CLASSIFICATION OF CRYOSPHERIC IMAGES


We have now examined some of the remote sensing techniques used in our attempts to comprehend the nature of the cryosphere and the changes that are taking place within it. In the following sections we will examine some of the issues raised by using these remote sensing techniques and some of the difficulties encountered.


Issues in Differentiation

In the discussions on the various types of remote sensing used in the study of the cryosphere, the issues associated with how the analyses of the imagery data is performed was ignored. For the most part it was assumed that image interpretation is done by human interpretation of a remotely sensed image. However, it is expected that by the turn of the century, there will be a large volume of data being returned to Earth by satellites, on the order of 1 terabyte each and every day (Gershon and Miller, 1993). This is such an enormous amount of data that if it were stored on standard magnetic tapes (capable of holding roughly 120 Megabytes of data) it would take a stack of tapes as tall as the Washington monument (roughly 169 meters) for a single day (Gershon and Miller, 1993). Expecting that all of this data will be analyzed by humans in a continuous fashion is quite impractical to say the least. Therefore, one must ask how are we going to store and analyze so much data and get some useful parameters for global environmental research.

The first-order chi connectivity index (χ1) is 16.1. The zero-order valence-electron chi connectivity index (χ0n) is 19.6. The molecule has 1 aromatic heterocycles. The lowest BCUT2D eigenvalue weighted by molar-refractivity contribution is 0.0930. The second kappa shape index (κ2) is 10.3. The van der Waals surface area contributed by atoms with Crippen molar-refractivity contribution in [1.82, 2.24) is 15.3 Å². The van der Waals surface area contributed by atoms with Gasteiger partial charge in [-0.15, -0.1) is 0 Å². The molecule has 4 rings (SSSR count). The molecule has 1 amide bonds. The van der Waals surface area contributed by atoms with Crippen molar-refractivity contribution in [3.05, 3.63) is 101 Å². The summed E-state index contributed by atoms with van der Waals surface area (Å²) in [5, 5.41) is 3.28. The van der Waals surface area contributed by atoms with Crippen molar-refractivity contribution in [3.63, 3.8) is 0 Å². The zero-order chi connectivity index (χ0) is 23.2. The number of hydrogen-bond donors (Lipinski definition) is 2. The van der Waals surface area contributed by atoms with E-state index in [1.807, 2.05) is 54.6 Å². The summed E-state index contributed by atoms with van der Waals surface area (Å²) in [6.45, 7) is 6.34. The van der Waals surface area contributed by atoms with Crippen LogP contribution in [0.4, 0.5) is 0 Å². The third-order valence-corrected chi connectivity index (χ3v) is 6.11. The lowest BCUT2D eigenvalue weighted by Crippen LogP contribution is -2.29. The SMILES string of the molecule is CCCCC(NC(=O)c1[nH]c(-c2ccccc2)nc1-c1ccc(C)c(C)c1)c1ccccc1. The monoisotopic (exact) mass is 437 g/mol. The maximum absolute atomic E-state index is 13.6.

Regarding the storage and dissemination of the vast amounts of data and information, NASA has proposed to build the Earth Observing System Data Information System (EOSDIS) as part of its so called Mission to Planet Earth (Gershon and Miller, 1993). We will not go into even a cursory examination of the EOSDIS, referring the reader to the vast literature that now exists on the system, including the Gershon and Miller paper referenced. However, this matter is brought to the attention of the reader to highlight the massive feat ahead associated with the science of remote sensing. Thus, it appears that some form of automated fashion is required for at least recognizing the various sensor scenes that include the objects of interest, in this case, snow and ice.

Therefore, in the next section we will examine some of the new applications for classifying a remote sensing scene and using this as part of one's study of the imagery.


New Applications for Scene Classification